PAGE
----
'Whosoever will, let him disbelieve'
With the media abuzz over a Muslim wanting to convert to Christianity, Nashwa Abdel-Tawab
investigates the challenging issue of apostasy
In what was being described as an unprecedented step, an Egyptian Muslim last week filed a suit at the Administrative Court asking that his religion be changed on legal documents from Muslim to Christian.
Claiming that he had embraced Christianity in secret nine years ago, married a Muslim woman with the same inclination, and is about to have a baby, 25-year-old Mohamed Ahmed Hegazi wants to become legally Christian in order that the couple's child will be registered as a Coptic Christian in identity papers.
The freedom to change his religion was a human right, Hegazi said.
The story became even more sensational when in speaking to the press, Hegazi's father said that his son had told him that he had been subject to "pressures" and financial inducements from Coptic preachers to convert to Christianity. Hegazi's father also claimed that his son was still a Muslim at heart. Coptic lawyer Mamdouh Nakhla also said he quit the case after he became certain that Hegazi only seeks to become a celebrity.
In Port Said, Hegazi's home city, some 300 intellectuals, poets and lawyers later issued a statement entitled, "Take your hands off the Sacred Religions", urging both Muslims and Christians not to give Hegazi attention or support because "he's a long way from both Islam and Christianity."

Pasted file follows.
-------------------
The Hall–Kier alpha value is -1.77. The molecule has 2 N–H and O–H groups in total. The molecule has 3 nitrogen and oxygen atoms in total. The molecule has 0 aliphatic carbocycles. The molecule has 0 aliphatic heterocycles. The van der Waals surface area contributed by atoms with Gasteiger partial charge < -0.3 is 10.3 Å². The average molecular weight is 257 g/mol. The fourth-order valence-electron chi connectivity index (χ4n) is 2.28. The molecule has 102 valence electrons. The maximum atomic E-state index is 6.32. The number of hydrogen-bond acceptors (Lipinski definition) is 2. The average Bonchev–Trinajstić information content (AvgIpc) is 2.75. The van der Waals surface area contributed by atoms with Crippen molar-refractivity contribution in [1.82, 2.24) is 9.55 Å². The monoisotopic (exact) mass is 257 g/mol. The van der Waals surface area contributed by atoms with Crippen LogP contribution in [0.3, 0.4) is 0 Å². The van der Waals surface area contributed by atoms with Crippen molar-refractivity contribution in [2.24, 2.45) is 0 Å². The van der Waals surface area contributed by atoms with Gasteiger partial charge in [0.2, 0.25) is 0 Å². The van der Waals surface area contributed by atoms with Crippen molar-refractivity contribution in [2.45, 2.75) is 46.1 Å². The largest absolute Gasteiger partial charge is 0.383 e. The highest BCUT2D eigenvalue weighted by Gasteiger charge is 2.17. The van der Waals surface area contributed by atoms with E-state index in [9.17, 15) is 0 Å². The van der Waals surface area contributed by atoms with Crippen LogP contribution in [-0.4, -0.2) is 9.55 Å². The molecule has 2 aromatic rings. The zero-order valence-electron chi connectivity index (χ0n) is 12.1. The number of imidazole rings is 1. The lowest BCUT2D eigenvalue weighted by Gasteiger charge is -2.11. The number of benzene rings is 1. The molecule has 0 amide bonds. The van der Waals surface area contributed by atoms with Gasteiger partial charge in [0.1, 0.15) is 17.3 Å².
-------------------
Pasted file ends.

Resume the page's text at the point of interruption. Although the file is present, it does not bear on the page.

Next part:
Hegazi said that he had a strong case, and that he would use views expressed by Grand Mufti Sheikh Ali Gomaa in a recent article that appeared in The Washington Post, arguing that the grand mufti's views were as good as a fatwa (religious ruling) on the subject.
In the article, Gomaa said that "the matter is left until the Day of Judgement, and it is not to be dealt with in the life of this world. It is an issue of conscience, and it is between the individual and Allah."
In the "On Faith" online forum of both the Washington Post and Newsweek magazine, which published Gomaa's views on Islam and apostasy on 21 July, the mufti said that, "the essential question before us is can a person who is Muslim choose a religion other than Islam? The answer is yes, they can because the Quran says, 'Unto you your religion, and unto me my religion,' [Quran, 109:6], and, 'Whosoever will, let him believe, and whosoever will, let him disbelieve,' [Quran, 18:29], and, 'There is no compulsion in religion. The right direction is distinct from error,' [Quran, 2:256]."
"These verses from the Quran discuss a freedom that God affords all people. But from a religious perspective, the act of abandoning one's religion is a sin punishable by God on the Day of Judgement. If the case in question is one of merely rejecting faith, then there is no worldly punishment," Gomaa wrote.
However, Gomaa also warned that if conversions undermine the "foundations of society" then they must be dealt with by the judicial system, whose role is to protect society.
Despite Gomaa's views, Muslims who convert to another religion are considered apostates in Egypt and in most Muslim countries, and they can be subject to capital punishment.
Attempts by Muslims in Egypt to convert to other religions in the past have been hindered by the state's refusal to recognise the change in official documents, and in some cases they have led to arrests or imprisonment.